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Brief Announcement: Shape Formation by Programmable Particles

Authors Giuseppe A. Di Luna, Paola Flocchini, Nicola Santoro, Giovanni Viglietta, Yukiko Yamauchi



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Giuseppe A. Di Luna
Paola Flocchini
Nicola Santoro
Giovanni Viglietta
Yukiko Yamauchi

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Giuseppe A. Di Luna, Paola Flocchini, Nicola Santoro, Giovanni Viglietta, and Yukiko Yamauchi. Brief Announcement: Shape Formation by Programmable Particles. In 31st International Symposium on Distributed Computing (DISC 2017). Leibniz International Proceedings in Informatics (LIPIcs), Volume 91, pp. 48:1-48:3, Schloss Dagstuhl - Leibniz-Zentrum für Informatik (2017)
https://doi.org/10.4230/LIPIcs.DISC.2017.48

Abstract

Shape formation is a basic distributed problem for systems of computational mobile entities. Intensively studied for systems of autonomous mobile robots, it has recently been investigated in the realm of programmable matter. Namely, it has been studied in the geometric Amoebot model, where the anonymous entities, called particles, operate on a hexagonal tessellation of the plane, have constant memory, can only communicate with neighboring particles, and can only move from a grid node to an empty neighboring node; their activation is controlled by an adversarial scheduler. Recent investigations have shown how, starting from a well-structured configuration in which the particles form a (not necessarily complete) triangle, the particles can form a large class of shapes. This result has been established under several assumptions: agreement on the clockwise direction (i.e., chirality), a sequential activation schedule, and randomization. In this paper we provide a characterization of which shapes can be formed deterministically starting from any simply connected initial configuration of n particles. As a byproduct, if randomization is allowed, then any input shape can be formed from any initial (simply connected) shape by our algorithm, provided that n is large enough. Our algorithm works without chirality, proving that chirality is computationally irrelevant for shape formation. Furthermore, it works under a strong adversarial scheduler, not necessarily sequential. We also consider the complexity of shape formation both in terms of the number of rounds and the total number of moves performed by the particles executing a universal shape formation algorithm. We prove that our solution has a complexity of O(n^2) rounds and moves: this number of moves is also asymptotically optimal.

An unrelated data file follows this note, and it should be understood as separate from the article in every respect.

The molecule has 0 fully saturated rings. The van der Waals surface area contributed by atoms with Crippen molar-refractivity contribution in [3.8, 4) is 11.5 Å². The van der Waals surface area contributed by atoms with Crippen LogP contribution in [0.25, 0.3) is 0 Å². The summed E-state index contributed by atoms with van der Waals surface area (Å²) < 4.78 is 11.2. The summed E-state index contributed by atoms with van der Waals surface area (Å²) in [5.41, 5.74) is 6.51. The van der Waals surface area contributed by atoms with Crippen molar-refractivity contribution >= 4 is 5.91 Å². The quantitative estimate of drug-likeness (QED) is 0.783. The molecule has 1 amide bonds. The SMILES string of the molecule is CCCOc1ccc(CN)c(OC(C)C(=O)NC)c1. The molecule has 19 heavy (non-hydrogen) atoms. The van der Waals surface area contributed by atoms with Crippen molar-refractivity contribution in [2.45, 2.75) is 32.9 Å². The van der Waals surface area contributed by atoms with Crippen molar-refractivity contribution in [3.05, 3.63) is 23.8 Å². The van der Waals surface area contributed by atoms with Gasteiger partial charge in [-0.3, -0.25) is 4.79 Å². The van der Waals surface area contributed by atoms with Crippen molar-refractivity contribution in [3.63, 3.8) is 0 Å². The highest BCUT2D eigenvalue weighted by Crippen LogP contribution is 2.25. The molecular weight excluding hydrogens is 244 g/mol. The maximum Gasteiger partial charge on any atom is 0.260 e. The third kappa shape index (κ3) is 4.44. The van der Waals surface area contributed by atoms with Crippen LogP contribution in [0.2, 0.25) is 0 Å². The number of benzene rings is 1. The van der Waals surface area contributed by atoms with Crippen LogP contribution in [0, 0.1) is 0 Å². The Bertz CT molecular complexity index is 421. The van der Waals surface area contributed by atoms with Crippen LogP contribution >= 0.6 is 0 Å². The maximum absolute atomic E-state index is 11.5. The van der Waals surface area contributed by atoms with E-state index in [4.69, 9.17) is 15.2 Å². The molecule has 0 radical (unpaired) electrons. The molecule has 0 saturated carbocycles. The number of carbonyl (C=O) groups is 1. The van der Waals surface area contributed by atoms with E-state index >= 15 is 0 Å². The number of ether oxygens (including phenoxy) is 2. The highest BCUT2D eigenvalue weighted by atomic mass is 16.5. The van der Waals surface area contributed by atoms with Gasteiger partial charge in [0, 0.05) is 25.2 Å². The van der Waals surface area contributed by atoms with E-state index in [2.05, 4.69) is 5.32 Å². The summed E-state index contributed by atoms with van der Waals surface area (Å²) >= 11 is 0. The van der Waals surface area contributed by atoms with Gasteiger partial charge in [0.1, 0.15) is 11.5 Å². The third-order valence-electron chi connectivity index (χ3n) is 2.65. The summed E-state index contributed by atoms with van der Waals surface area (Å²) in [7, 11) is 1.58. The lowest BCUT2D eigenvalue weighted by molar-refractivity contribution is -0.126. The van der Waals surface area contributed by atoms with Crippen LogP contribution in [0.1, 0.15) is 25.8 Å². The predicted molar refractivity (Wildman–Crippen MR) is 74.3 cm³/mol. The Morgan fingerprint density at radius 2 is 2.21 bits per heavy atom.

Keywords
  • Shape formation
  • pattern formation
  • programmable matter
  • Amoebots
  • leader election
  • distributed algorithms
  • self-assembly

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References

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